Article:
Monday, 16 January 2012

Important matters coming up in Supreme Court on 17.01.2012

Court 3/301 (2pm) Indian council of legal Aid. v/s Union of India
Court 5/101 Bombay Blast-1993.
Court 6/66. Ankur Gutkha v/s Indian Asthama Care Society (Gutkha Ban  issue.)
Court 6/301(2 pm) R. K. Anand  v/s Registrar Delhi High Court (Sting operation on influencing witnesses)

Sunday, 15 January 2012

Online content, law and challenges before big websites


By : Sumit Nagpal When the internet was in its infancy, no one would have thought about the enormity this medium of communication would gain once it gains momentum.  The governments did not take it much seriously and after the burst of dot com bubble, people thought that Internet shall remain confined to emails only. Reason behind such a thought was the failure of most of the websites which thought they will become millionaires once they start a dot com project. I still remember the days, when I used internet for chatting on Yahoo. And I must confess, just like any other youngster, my aim also was to make girlfriend through Yahoo messenger. 

But then saw how internet gradually started invading in our daily lives. Email was a thing of the past, everyone was busy in chatting, then we saw blogs, then came Orkut and gradually Google and Facebook changed our lives forever. Most of us know that to start a website is one of the easiest tasks in this world. You just need Rs.99 to register a domain and any developer shall make a basic website for ten thousand rupees.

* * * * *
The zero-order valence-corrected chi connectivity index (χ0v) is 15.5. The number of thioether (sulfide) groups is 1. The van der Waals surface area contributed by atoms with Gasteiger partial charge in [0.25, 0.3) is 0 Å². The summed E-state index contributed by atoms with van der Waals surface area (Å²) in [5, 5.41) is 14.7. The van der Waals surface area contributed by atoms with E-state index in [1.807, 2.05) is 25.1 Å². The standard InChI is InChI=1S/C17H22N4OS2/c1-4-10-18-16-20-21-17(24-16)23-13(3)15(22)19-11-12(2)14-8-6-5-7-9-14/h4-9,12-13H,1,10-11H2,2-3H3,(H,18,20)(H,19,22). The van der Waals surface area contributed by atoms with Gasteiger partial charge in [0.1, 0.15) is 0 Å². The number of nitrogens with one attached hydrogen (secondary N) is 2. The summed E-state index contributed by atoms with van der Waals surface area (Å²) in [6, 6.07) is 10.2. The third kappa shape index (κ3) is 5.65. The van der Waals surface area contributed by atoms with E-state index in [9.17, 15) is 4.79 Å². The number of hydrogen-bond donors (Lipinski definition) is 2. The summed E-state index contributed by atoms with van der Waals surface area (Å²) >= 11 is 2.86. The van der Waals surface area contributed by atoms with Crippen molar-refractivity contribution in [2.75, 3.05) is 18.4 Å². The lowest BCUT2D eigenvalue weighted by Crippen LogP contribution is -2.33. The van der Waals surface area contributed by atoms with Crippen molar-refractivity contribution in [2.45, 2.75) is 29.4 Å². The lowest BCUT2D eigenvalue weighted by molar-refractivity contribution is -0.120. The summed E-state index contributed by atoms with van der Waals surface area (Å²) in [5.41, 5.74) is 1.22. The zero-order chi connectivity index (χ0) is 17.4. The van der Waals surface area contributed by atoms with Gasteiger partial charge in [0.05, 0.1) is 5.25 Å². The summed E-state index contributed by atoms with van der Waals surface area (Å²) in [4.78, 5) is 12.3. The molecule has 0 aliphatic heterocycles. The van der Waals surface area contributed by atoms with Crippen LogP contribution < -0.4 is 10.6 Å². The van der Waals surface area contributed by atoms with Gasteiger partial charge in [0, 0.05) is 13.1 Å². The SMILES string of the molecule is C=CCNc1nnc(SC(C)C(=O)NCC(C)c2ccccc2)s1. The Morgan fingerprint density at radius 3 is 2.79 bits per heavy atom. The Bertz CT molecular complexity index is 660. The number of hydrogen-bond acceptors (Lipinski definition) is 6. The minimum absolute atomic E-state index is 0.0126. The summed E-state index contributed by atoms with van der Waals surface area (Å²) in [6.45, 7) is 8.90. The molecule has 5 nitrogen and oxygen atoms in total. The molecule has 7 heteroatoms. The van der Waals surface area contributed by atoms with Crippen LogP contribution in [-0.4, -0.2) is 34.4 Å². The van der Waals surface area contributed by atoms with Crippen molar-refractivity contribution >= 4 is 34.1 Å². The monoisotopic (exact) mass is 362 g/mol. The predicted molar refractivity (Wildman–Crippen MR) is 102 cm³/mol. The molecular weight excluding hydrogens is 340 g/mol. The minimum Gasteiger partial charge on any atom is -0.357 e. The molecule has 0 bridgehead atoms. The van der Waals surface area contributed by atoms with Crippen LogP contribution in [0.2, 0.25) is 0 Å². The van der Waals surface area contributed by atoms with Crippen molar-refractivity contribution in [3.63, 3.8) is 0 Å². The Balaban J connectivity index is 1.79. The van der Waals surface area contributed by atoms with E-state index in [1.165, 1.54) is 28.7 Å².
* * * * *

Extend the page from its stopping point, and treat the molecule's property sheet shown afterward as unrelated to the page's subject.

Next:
The government never understood the potency and reach of this medium. In traditional style, if a person needed to start a publication, he was required to get his magazine or paper registered in Registrar of News Papers in India. The Government would do some background check, will also put some conditions and only then a person would be allowed to become a publisher. But internet changed it all. Everyone could become a publisher just by clicking few buttons. No one was required to take any permission for registering a domain, no one was required to have any journalistic qualification but everyone was a publishers.

And here the problem started. People who were not qualified became publishers and most of them did not even understand the legal implications. Some people started writing things they could not prove and internet became a tool to write whatever one felt about another. I am a witness to a tweet in which a popular TV Journalist was called a sl#t. As a law student, I was shocked to see such things. Not that I was shocked to see what people wrote about her but I was shocked to see that practically no remedy was available to her in law.

Problem with online content

The plus point or the minus point of the online content is that it remains and exists forever. If there is something derogatory/objectionable is published in a newspaper or a TV channel, the time shall heal the wounds and the damage to a person can be controlled. But in case of online content, it shall keep coming before your eyes. First when it is published and then when the search engines would again show that content in search results. So online content has much more shelf value as compared to Newspapers or TV